Lighting up the screen as a young Donna Sheridan. Lily James captures the carefree spirit and mannerisms of the character superbly, proving a solid counterpart to Meryl Streep’s original performance and Amanda Seyfried’s Sophie in the singing stakes. Speaking of Streep, much has been made about her (lack of?) involvement in this follow-up. Without slipping into spoiler territory, her gorgeous screen moments this time around epitomise why many fans deemed her an instant hit in the first film. Elsewhere, Christine Baranski and Julie Walters continue to provide fantastic farce, stealing much of the script’s zingy dialogue whilst Andy Garcia’s enigmatic hotel manager is a disarming and dashing addition.

It may not have been a sequel we were warming up the vocal chords for. Yet in striking a killer balance between emotive and euphoric. ‘Mamma Mia! Here We Go Again’ is a truly wonderful follow-up that brims with sincerity and show-stopping splendour.

Dig out the spandex and unleash your inner ‘Super Trouper’…

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Featured Review

Hotel Artemis ★★★

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Released: 20th July 2018

Directed By: Drew Pearce

Starring: Jodie Foster, Charlie Day, Sofia Boutella

Reviewed By: Van Connor

Iron Man 3 alum Drew Pearce makes his feature directorial debut with this slick future-set actioner – evoking the neon-tinged hyperbolic aesthetic of John Wick and applying it to a more stripped-down set-up akin to Joe Carnahan’s strangely forgotten Smoking Aces. Hotel Artemis sees the eponymous underworld hospital of the future come under siege by forces both outside and in, with a who’s-who of “hey – it’s….!” figures to bring its gleefully vitriolic war well and truly to life.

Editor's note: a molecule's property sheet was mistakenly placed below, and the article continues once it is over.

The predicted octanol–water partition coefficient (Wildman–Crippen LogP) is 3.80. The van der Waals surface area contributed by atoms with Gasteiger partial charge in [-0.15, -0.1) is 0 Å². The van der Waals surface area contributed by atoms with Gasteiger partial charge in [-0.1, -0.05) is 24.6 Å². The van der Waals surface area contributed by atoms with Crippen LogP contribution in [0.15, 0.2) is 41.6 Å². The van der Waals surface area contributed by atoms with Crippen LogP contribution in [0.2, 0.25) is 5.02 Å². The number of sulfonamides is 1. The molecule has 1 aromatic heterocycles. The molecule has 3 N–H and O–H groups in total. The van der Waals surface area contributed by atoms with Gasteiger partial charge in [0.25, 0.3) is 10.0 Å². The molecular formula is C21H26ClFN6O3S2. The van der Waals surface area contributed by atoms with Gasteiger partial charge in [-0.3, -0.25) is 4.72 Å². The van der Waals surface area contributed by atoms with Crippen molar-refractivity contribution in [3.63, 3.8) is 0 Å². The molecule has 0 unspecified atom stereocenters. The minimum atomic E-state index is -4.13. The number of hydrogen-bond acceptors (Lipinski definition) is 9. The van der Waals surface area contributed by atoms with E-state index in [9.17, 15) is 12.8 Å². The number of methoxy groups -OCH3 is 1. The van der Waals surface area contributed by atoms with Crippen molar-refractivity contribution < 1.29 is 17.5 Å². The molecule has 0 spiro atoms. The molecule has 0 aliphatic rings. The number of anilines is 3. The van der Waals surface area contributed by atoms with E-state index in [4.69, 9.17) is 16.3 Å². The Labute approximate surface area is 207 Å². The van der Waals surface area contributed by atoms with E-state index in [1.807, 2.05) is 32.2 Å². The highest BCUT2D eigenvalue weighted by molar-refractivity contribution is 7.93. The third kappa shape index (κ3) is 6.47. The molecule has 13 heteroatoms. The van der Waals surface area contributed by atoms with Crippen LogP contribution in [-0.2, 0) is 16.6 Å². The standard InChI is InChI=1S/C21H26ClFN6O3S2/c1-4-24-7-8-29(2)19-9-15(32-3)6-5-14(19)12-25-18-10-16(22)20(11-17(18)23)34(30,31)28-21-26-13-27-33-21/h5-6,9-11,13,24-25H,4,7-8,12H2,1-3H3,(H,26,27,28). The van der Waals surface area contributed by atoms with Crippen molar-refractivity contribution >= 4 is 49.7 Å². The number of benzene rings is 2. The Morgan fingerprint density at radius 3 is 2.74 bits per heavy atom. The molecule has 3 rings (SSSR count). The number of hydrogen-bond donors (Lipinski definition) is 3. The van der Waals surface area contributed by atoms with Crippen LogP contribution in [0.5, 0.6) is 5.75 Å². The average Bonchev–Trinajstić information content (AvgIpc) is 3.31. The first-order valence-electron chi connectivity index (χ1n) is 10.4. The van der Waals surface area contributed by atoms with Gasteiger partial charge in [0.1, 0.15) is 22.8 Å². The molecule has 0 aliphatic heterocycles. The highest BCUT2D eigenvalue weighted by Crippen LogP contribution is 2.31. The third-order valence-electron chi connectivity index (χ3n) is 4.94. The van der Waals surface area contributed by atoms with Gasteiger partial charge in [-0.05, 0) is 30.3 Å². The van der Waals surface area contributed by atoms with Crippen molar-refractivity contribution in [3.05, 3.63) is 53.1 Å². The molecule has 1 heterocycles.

On Pearce’s part, Hotel Artemis knows its own playbook pretty well – tense action beats are played with coherence but don’t skimp on imagination, and the staging of it all is first rate. Jodie Foster, meanwhile, leads an engaging cast that includes a wonderfully sleazy Charlie Day, the brilliantly deadpan Sterling K. Brown, and an amusingly in-her-comfort-zone Sofia Boutella. It’s best to keep as much of its casting a surprise as possible, but there’s tons of fun to be had via mere cast reveals to keep proceedings engaging.

On the action front, though, it is strange that Hotel Artemis feels as subdued as it does as regards its own sense of internal rage. Whilst far from a bloodless PG-13, Pearce’s film never quite embeds itself as much in the hyperviolence of its world as you’d expect, or, rather, hope. It’s certainly no John Wick in that sense, and, though there is a decent share of world-building to kick things off, it’s quickly evident that this element of restraint is self-imposed by Pearce’s writing, rather than a by-product of now requisite franchise-creation. Hotel Artemis, incidentally, could easily garner itself a cheap and cheerful sequel or two, were there somehow a demand.